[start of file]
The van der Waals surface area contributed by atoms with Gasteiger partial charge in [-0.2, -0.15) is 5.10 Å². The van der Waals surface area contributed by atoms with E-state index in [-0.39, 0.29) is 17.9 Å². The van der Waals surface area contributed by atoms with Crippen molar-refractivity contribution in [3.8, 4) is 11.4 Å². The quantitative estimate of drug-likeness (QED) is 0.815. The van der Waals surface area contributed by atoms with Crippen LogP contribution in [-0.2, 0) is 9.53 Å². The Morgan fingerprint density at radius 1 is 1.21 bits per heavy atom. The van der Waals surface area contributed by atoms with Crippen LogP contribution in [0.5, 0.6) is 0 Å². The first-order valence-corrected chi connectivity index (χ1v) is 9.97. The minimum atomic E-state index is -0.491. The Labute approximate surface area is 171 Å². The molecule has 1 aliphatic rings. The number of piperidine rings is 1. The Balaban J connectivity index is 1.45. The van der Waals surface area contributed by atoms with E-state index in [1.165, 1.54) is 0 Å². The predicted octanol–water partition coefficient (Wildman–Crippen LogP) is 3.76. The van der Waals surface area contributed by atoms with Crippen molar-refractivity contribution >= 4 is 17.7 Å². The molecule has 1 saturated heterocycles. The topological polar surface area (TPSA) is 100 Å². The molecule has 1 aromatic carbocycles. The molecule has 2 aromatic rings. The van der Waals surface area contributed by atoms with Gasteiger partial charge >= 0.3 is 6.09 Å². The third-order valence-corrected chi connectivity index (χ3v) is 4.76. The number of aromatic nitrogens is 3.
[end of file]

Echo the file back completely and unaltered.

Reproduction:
The van der Waals surface area contributed by atoms with Gasteiger partial charge in [-0.2, -0.15) is 5.10 Å². The van der Waals surface area contributed by atoms with E-state index in [-0.39, 0.29) is 17.9 Å². The van der Waals surface area contributed by atoms with Crippen molar-refractivity contribution in [3.8, 4) is 11.4 Å². The quantitative estimate of drug-likeness (QED) is 0.815. The van der Waals surface area contributed by atoms with Crippen LogP contribution in [-0.2, 0) is 9.53 Å². The Morgan fingerprint density at radius 1 is 1.21 bits per heavy atom. The van der Waals surface area contributed by atoms with Crippen LogP contribution in [0.5, 0.6) is 0 Å². The first-order valence-corrected chi connectivity index (χ1v) is 9.97. The minimum atomic E-state index is -0.491. The Labute approximate surface area is 171 Å². The molecule has 1 aliphatic rings. The number of piperidine rings is 1. The Balaban J connectivity index is 1.45. The van der Waals surface area contributed by atoms with E-state index in [1.165, 1.54) is 0 Å². The predicted octanol–water partition coefficient (Wildman–Crippen LogP) is 3.76. The van der Waals surface area contributed by atoms with Crippen molar-refractivity contribution >= 4 is 17.7 Å². The molecule has 1 saturated heterocycles. The topological polar surface area (TPSA) is 100 Å². The molecule has 1 aromatic carbocycles. The molecule has 2 aromatic rings. The van der Waals surface area contributed by atoms with Gasteiger partial charge >= 0.3 is 6.09 Å². The third-order valence-corrected chi connectivity index (χ3v) is 4.76. The number of aromatic nitrogens is 3.